The plans of Florida Gov. Ron DeSantis to take over control of Walt Disney World’s self-governing district near Orlando appears to have been thwarted by a little mousetrap.
Five board members hand-picked by DeSantis to oversee the special governing and taxing district encompassing Walt Disney World admitted Wednesday that their Disney-controlled predecessors pulled a fast one on them by passing restrictive covenants that strip the new board of many of its powers, according to The Associated Press.
During a meeting of the Central Florida Tourism Oversight District, the current supervisors announced that the previous board members had signed an agreement with the company that gave Disney maximum development power over the theme park resort’s 27,000 acres.
DeSantis appointed the five supervisors to the board after the Florida Legislature retaliated for Disney’s public opposition to the state’s controversial “Don’t Say Gay” law, which bars classroom discussion of sexual orientation or gender identity in kindergarten through third grade.
The previous board had been controlled by Disney for 55 years and was known as the Reedy Creek Improvement District.
The agreement allows Disney the maximum possible density and building heights inside Walt Disney World while other property owners will need the corporation’s permission to expand within the district and to make any aesthetic changes to their properties.
“We lose control over everything other than to maintain the roads and maintain the infrastructure,” one board member said, according to WFTV-TV in Orlando.
One especially bizarre detail: The agreement reportedly lasts until 21 years after the death of the last survivor of Britain’s King Charles III, who is scheduled to be coronated in May, according to ClickOrlando.com.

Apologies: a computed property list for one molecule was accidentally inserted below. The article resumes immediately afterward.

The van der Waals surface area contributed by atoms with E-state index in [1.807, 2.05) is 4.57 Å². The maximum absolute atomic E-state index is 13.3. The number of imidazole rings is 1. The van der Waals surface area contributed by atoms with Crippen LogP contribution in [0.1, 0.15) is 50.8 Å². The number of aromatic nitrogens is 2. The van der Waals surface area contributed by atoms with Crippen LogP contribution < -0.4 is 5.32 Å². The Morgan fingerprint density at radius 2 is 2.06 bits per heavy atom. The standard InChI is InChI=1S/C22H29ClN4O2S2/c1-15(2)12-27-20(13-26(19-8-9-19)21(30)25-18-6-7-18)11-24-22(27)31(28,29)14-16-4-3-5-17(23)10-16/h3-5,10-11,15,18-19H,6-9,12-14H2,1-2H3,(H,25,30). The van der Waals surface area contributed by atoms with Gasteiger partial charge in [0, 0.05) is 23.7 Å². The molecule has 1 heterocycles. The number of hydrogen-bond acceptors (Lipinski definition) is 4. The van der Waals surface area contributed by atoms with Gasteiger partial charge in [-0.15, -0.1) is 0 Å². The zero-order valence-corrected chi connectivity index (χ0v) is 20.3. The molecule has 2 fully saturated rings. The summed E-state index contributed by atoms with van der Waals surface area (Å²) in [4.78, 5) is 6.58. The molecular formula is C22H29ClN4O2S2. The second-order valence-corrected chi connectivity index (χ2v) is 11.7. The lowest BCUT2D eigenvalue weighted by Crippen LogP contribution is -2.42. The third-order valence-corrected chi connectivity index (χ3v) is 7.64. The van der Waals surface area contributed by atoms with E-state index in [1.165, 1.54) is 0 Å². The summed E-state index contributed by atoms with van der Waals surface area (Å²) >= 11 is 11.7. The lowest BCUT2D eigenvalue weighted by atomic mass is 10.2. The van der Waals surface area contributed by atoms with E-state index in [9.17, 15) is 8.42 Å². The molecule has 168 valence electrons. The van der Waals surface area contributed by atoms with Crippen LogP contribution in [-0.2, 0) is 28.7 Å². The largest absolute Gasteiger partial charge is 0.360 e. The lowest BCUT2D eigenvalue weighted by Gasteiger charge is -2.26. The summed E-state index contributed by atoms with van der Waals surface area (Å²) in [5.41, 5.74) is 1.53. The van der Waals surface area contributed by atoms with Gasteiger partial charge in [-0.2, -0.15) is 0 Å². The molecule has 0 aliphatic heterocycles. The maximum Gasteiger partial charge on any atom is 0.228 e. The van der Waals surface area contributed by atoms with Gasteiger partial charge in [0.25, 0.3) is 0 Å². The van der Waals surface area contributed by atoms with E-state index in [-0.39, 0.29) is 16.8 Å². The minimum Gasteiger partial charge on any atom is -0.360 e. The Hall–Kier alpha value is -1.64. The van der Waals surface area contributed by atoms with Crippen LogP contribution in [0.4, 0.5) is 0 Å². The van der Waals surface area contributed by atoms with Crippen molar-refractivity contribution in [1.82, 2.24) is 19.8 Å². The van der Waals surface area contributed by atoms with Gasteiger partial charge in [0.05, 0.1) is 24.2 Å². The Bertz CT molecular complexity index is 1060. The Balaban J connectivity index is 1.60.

The new board members said they found out about the agreement after their appointments.
“We’re going to have to deal with it and correct it,” board member Brian Aungst said Wednesday, according to AP. “It’s a subversion of the will of the voters and the Legislature and the governor. It completely circumvents the authority of this board to govern.”
Sources at the governor’s office admitted to WFTV that they had been caught a little off-guard by Disney’s willingness to comply with handing the district over but weren’t surprised the company had made an under-the-radar move.
Meanwhile, DeSantis’ communication director, Taryn Fenske, issued the follow statement:
“The Executive Office of the Governor is aware of Disney’s last-ditch efforts to execute contracts just before ratifying the new law that transfers rights and authorities from the former Reedy Creek Improvement District to Disney. An initial review suggests these agreements may have significant legal infirmities that would render the contracts void as a matter of law. We are pleased the new Governor-appointed board retained multiple financial and legal firms to conduct audits and investigate Disney’s past behavior.”
In a statement Wednesday to HuffPost, Walt Disney World insisted that “all agreements signed between Disney and the District were appropriate, and were discussed and approved in open, noticed public forums in compliance with Florida’s Government in the Sunshine law.”